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Could the Closed Aspect of Apps Threaten the Free Internet?

Instead of the free Internet, there could be walled gardensthat are promoted by our own laziness to simply and consume prepared content rather than exploring the Internet on our own. That is the result of a somewhat unusual survey conducted by pew Internet and American Life Project, which included just two questions and then asked 1,021 respondents for comment.

According to the report, 35 percent of respondents agreed with the following forecast:

"In 2020, most people will prefer to use specific applications (apps) accessible by Internet connection to accomplish most online work, play, communication, and content creation. The ease of use and perceived security and quality-assurance characteristics of apps will be seen as superior when compared with the open Web. Most industry innovation and activity will be devoted to apps development and updates, and use of apps will occupy the majority of technology users' time. There will be a widespread belief that the World Wide Web is less important and useful than in the past and apps are the dominant factor in people's lives."

59 percent believed this scenario to be more likely:

"In 2020, the World Wide Web is stronger than ever in users' lives. The open Web continues to thrive and grow as a vibrant place where most people do most of their work, play, communication, and content creation. Apps accessed through iPads, Kindles, Nooks, smartphones, Droid devices, and their progeny—the online tools GigaOM referred to as "the anti-Internet"—will be useful as specialized options for a finite number of information and entertainment functions. There will be a widespread belief that, compared to apps, the Web is more important and useful and is the dominant factor in people's lives."

There is no right or wrong and there is no detailed conclusion to those questions other than that more than a third of respondents sees apps to become the dominant usage scenario of the Internet within eight years. The takeaway clearly is that an education process is taking place and consumers have begun making choices how they use Internet resources. The request for comment yielded answers that are broad and cover everything from an infinitely open web to an environment that will create "app potatoes". The hope is that HTML5 is capable enough to help evolve the Internet and keep it useful to remain attractive as an open tool.

  • Marco925
    Oh if apple gets its way..... only god knows what will happen to the internet.
    Reply
  • rex86
    first
    Reply
  • alvine
    rex86firstthis is not youtbe
    Reply
  • LORD_ORION
    No,

    Because development tools are moving in the absolute opposite direction of this.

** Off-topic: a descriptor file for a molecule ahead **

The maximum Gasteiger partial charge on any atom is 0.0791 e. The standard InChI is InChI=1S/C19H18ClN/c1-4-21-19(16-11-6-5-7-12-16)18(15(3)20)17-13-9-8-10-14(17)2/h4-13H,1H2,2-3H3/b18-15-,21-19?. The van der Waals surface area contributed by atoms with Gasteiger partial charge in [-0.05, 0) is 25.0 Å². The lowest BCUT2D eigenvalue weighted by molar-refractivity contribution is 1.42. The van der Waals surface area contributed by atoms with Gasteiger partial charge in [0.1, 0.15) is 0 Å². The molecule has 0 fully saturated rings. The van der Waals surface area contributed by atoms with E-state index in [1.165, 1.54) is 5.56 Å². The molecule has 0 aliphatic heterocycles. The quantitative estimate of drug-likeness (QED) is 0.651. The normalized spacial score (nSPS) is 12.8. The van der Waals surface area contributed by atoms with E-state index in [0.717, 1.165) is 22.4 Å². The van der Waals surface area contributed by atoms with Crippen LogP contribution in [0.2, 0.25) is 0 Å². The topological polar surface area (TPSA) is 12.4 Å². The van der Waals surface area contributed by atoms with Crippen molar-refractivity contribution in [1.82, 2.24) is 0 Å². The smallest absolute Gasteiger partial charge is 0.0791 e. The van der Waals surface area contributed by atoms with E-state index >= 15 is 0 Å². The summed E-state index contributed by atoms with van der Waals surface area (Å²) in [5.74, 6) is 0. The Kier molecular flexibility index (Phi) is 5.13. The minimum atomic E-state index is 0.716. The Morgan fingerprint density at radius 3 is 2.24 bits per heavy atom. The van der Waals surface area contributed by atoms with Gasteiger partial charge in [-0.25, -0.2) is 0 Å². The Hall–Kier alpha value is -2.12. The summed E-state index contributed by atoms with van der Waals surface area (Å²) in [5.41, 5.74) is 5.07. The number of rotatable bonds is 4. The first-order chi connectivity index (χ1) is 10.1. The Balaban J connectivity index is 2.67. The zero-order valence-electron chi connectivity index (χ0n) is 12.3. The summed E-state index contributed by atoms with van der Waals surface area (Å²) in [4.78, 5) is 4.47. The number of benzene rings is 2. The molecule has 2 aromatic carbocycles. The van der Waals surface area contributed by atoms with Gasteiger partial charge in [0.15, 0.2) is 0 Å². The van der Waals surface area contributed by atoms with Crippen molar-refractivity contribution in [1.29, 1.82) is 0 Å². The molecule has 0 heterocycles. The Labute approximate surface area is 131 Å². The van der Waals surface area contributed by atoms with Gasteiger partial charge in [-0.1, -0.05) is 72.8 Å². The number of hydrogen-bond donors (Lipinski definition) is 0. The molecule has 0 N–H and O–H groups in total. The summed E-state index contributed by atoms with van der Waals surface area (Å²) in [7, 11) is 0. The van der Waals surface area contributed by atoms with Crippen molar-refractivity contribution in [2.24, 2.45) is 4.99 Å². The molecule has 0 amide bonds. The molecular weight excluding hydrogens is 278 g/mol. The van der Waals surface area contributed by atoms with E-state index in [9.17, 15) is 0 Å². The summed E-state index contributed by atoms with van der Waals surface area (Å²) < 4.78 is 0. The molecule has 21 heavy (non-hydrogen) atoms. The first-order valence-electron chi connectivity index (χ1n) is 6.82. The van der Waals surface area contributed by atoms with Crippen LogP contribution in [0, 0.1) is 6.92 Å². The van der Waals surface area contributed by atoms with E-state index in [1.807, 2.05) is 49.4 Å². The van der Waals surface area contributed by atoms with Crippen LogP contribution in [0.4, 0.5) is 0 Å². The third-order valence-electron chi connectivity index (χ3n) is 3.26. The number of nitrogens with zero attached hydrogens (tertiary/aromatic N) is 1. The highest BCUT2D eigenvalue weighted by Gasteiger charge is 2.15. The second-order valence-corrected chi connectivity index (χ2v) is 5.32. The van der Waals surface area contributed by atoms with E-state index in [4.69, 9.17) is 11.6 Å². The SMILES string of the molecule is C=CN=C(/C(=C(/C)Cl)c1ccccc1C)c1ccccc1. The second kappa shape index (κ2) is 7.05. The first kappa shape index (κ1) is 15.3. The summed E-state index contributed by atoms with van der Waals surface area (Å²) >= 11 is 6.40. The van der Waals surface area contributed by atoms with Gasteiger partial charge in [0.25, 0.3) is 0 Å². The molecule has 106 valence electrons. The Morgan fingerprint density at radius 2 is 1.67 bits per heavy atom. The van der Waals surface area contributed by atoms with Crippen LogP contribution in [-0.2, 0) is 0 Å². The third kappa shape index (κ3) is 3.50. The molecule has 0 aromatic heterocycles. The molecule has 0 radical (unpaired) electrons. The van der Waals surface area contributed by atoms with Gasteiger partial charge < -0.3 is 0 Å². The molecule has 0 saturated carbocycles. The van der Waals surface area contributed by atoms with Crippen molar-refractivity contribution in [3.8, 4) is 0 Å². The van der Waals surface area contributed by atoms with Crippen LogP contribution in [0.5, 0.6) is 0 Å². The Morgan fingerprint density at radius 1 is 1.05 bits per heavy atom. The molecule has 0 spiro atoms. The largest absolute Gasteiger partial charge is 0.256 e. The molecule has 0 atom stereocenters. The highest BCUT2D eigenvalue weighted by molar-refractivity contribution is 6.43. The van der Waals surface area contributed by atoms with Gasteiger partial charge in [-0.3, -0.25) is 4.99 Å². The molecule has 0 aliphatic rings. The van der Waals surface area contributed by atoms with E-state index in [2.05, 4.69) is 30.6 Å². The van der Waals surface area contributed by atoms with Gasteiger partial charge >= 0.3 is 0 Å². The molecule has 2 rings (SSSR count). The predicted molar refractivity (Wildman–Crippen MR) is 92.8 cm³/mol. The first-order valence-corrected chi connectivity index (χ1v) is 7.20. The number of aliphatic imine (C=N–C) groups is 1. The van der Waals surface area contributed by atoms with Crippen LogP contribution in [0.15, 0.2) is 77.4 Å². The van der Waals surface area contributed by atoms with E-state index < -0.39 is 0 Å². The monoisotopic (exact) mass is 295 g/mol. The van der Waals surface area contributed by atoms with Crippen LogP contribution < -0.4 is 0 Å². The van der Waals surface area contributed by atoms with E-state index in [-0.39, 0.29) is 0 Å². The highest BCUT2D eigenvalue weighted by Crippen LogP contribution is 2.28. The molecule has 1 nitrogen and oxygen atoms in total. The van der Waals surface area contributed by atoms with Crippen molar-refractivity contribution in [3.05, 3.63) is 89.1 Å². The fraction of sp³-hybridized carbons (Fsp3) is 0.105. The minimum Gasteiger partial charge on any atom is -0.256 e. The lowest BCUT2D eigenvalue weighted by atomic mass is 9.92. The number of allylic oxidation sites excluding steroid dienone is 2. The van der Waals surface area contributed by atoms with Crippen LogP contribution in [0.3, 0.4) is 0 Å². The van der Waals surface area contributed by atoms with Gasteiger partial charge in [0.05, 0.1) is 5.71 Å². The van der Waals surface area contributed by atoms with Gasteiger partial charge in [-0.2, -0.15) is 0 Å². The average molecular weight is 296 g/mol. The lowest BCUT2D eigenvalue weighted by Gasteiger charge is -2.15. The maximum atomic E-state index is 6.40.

Look at phoneGap. Soon every mom and pop shop will have their own mobile app and any high school kid can make their own mobile app.

    Also, every single business I've run into now is 100% paranoid that the biz apps they are outsourcing contain data mining or outright information theft and as such demand to be able to see source code to ensure this is not the case.

    When it comes to making mobile apps, doing it fast is what is important, so inevitably they cannot be locked down like other apps.

    eg: You cannot afford to code obfuscate them properly, or your app's performance will suck.
    Reply
  • AEternal1
    Someone needed a little more coffee before submitting this article......
    Reply
  • zak_mckraken
    This is... this is not news.
    Reply
  • killerclick
    Microsoft is pushing Metro in order to push Windows into the kiosk/closed/app-world and away from the internet. They want their 30% cut, they want ad revenue from ad-supported apps and they want more control over their platform, like Apple has.
    Consumers can fight this by resisting Metro and Windows 8 and by using mobile-optimized websites instead of apps (where this is feasible).
    Reply
  • This article is complete garbage. So 300 random people think apps are going to overtake the internet, big deal. That's because they are busy sucking on their thumbs playing shit like Angry Birds and browsing Facebook all day. Cmon Toms.
    Reply
  • NuclearShadow
    I wouldn't call it a threat to the internet itself at all. I would say it is a risk when it comes to phones however and tablets however. Apple for example realized a total closed system is profitable if you want to develop a game you have to go through them for acceptance to be sold which they take profits. This also leaves consumers with no option but to feed Apple more money instead of being able to buy directly. This is terrible as it gives complete control over what people can see and use and even enables favoritism instead of a fair market.

    If by any chance we see censorship based on the OS that aims to blocking of certain websites or blocking news/information critical to the company or political views than we will have a very big threat and problem. A app store though isn't anything to fuss about.
    Reply
  • gm0n3y
    I think that once HTML 4 is more entrenched / developed and the processing power of mobile devices picks up that apps are going to start declining.
    Reply